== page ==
MOSCOW (AFP) – A Russian court sentenced a nationalist to life in prison on Friday for the brazen murder of human rights lawyer Stanislav Markelov and reporter Anastasia Baburova in what experts called a rare victory for the embattled rights community.

The sentencing comes after a jury last month found Nikita Tikhonov, 30, guilty of committing the twin murders, and co-accused Yevgenia Khasis, 25, his common-law wife of complicity in the crimes.

Khasis received 18 years in a penal colony.

The couple, who observed proceedings from inside a glass cage, appeared largely unperturbed by the sentences.

Clutching Tikhonov's forearm, Khasis flashed wide smiles for television cameras and blew kisses to supporters in the courtroom as her grim-faced boyfriend stood next to her, national television broadcasts showed.

Tikhonov was found guilty of murdering Markelov, 34, in broad daylight in central Moscow as he and 25-year-old journalist Baburova were going to the Moscow metro after a news conference on January 19, 2009.

Tikhonov and Khasis, who have loose links to nationalist groups, were arrested later that year in a joint operation by investigators, special FSB services and interior ministry agents.

The murders caused outrage at home and in the West, where authorities are openly alarmed that killers and their masterminds often go unpunished in Russia.

The FSB security service at the time said the two were members of a "small radical nationalist group" taking revenge on the lawyer for his role in defending the victims of racism and those involved in the Chechnya crisis.

Baburova, who worked for Russia's top opposition paper Novaya Gazeta, was wounded when she tried to stop the gunman, and died from her wounds at the hospital.

Observers say the stiff punishment was a rare victory for human rights campaigners.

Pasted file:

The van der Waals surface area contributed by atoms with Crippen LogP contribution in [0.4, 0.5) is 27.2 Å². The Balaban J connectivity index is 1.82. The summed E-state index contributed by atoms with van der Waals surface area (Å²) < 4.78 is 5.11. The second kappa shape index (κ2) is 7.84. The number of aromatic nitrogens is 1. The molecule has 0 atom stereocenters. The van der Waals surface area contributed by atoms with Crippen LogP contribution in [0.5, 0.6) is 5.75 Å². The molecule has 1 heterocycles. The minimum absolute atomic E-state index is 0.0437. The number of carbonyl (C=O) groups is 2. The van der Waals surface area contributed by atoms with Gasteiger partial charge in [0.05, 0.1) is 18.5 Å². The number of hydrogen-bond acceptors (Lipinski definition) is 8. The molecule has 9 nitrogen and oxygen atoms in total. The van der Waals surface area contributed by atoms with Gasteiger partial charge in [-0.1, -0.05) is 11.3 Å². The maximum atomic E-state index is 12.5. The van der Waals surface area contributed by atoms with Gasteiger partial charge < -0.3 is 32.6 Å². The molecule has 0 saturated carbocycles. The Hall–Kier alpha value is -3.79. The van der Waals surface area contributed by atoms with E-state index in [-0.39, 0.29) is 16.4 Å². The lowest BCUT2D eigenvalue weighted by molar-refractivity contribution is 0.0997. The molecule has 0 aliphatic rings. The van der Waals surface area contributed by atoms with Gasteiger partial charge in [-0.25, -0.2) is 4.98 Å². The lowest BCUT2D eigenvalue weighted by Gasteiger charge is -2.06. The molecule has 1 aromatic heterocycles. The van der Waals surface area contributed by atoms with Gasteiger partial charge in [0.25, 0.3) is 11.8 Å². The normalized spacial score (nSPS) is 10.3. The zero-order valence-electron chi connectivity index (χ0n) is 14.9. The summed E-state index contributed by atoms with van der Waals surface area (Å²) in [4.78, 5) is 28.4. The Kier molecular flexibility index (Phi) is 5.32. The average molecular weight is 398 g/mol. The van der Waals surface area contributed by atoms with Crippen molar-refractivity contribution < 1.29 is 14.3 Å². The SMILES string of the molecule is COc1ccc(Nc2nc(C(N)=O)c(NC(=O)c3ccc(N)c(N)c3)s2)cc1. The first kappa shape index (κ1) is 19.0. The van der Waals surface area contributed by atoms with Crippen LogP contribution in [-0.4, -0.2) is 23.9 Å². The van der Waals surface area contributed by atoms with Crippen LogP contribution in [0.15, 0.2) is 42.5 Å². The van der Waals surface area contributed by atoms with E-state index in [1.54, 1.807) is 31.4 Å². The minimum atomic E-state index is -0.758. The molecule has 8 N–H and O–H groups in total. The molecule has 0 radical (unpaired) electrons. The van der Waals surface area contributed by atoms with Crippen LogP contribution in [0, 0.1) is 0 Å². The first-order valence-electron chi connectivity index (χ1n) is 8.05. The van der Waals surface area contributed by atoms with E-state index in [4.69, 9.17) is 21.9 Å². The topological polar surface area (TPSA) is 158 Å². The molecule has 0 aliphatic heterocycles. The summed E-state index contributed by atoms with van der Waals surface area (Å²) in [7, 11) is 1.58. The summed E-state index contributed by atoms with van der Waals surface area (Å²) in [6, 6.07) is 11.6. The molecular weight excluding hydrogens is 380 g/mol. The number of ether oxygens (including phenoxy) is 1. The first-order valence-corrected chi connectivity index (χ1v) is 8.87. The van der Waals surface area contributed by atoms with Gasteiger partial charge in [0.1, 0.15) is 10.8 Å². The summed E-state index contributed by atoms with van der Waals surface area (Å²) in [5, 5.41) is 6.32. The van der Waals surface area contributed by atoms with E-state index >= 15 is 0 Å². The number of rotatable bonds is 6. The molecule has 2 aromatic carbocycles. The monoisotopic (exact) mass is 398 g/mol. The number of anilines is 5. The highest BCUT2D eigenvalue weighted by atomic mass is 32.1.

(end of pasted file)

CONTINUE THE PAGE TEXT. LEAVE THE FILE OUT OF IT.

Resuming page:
"A life sentence is a truly rare event for our courts," Alexander Verkhovsky, director of the Sova research centre that tracks hate crimes, told AFP, adding that the punishment would provide an example for others.

Novaya Gazeta, which in the past has lost several reporters including star journalist Anna Politkovskaya, praised the verdict but said authorities needed to do much more if they wanted to prove Russia respected human rights.

"This is a significant victory in the fight against Nazism but this is a small step on the path to fighting this disease in society," said Novaya Gazeta spokeswoman Nadezhda Prusenkova.

"The very fact that the murder of a lawyer and reporter is possible in central Moscow shows that our society is ill," she told AFP, praising investigators for their "brilliant work."

Markelov worked closely with Politkovskaya, who was gunned down in Moscow in 2006, and with rights campaigner Natalya Estemirova, who was abducted and killed in the North Caucasus in 2009.

The perpetrators of both those killings have yet to be convicted.

The two defendants' jury trial started earlier this year and the jury agreed that Tikhonov should not expect any leniency. Khasis however received a sentence that was slightly reduced from the 20 years prosecutors demanded earlier in the week.

Roman Karpinsky, an attorney for Markelov's family, called the verdict "fair" and said he saw no grounds for it to be revisited. Lawyers for Tikhonov and Khasis promised to appeal.

Xenophobic attitudes have grown in Russia in recent years as critics charge the Kremlin has been courting nationalists on purpose.

Experts say nationalist sentiments are becoming increasingly difficult to keep in check after unprecendented riots in central Moscow caught Russia by surprise.

Scores of football fans and ultra-nationalists clashed with police near the Kremlin, prompting President Dmitry Medvedev to say that nationalism presented a security threat for the whole state.